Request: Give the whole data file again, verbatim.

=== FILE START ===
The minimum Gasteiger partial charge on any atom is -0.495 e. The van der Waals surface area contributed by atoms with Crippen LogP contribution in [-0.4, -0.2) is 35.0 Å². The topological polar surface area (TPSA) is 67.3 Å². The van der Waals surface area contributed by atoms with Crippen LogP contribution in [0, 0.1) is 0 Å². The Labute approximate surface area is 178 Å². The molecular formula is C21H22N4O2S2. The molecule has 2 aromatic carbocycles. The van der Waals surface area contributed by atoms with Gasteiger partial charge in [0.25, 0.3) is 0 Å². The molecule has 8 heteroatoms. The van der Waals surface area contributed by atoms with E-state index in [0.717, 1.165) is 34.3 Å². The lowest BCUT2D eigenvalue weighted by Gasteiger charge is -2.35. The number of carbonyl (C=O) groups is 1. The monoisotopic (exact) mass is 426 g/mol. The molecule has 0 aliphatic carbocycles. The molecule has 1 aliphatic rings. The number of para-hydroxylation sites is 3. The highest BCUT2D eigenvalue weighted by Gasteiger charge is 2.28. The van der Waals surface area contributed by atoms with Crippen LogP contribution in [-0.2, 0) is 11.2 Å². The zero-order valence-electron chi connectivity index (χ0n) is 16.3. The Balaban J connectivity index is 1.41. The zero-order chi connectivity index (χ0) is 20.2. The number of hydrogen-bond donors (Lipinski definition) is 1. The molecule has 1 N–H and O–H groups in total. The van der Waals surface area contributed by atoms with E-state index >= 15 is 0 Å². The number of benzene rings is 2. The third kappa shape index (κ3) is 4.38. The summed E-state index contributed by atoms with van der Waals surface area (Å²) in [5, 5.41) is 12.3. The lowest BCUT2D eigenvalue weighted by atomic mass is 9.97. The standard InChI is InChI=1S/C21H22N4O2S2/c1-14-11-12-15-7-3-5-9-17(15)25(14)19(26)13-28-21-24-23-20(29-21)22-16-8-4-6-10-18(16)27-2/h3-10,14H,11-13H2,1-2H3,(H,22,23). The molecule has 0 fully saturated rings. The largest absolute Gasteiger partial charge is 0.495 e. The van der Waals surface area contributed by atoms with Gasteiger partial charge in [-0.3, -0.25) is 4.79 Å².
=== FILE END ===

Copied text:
The minimum Gasteiger partial charge on any atom is -0.495 e. The van der Waals surface area contributed by atoms with Crippen LogP contribution in [-0.4, -0.2) is 35.0 Å². The topological polar surface area (TPSA) is 67.3 Å². The van der Waals surface area contributed by atoms with Crippen LogP contribution in [0, 0.1) is 0 Å². The Labute approximate surface area is 178 Å². The molecular formula is C21H22N4O2S2. The molecule has 2 aromatic carbocycles. The van der Waals surface area contributed by atoms with Gasteiger partial charge in [0.25, 0.3) is 0 Å². The molecule has 8 heteroatoms. The van der Waals surface area contributed by atoms with E-state index in [0.717, 1.165) is 34.3 Å². The lowest BCUT2D eigenvalue weighted by Gasteiger charge is -2.35. The number of carbonyl (C=O) groups is 1. The monoisotopic (exact) mass is 426 g/mol. The molecule has 0 aliphatic carbocycles. The molecule has 1 aliphatic rings. The number of para-hydroxylation sites is 3. The highest BCUT2D eigenvalue weighted by Gasteiger charge is 2.28. The van der Waals surface area contributed by atoms with Crippen LogP contribution in [-0.2, 0) is 11.2 Å². The zero-order valence-electron chi connectivity index (χ0n) is 16.3. The Balaban J connectivity index is 1.41. The zero-order chi connectivity index (χ0) is 20.2. The number of hydrogen-bond donors (Lipinski definition) is 1. The molecule has 1 N–H and O–H groups in total. The van der Waals surface area contributed by atoms with E-state index >= 15 is 0 Å². The number of benzene rings is 2. The third kappa shape index (κ3) is 4.38. The summed E-state index contributed by atoms with van der Waals surface area (Å²) in [5, 5.41) is 12.3. The lowest BCUT2D eigenvalue weighted by atomic mass is 9.97. The standard InChI is InChI=1S/C21H22N4O2S2/c1-14-11-12-15-7-3-5-9-17(15)25(14)19(26)13-28-21-24-23-20(29-21)22-16-8-4-6-10-18(16)27-2/h3-10,14H,11-13H2,1-2H3,(H,22,23). The molecule has 0 fully saturated rings. The largest absolute Gasteiger partial charge is 0.495 e. The van der Waals surface area contributed by atoms with Gasteiger partial charge in [-0.3, -0.25) is 4.79 Å².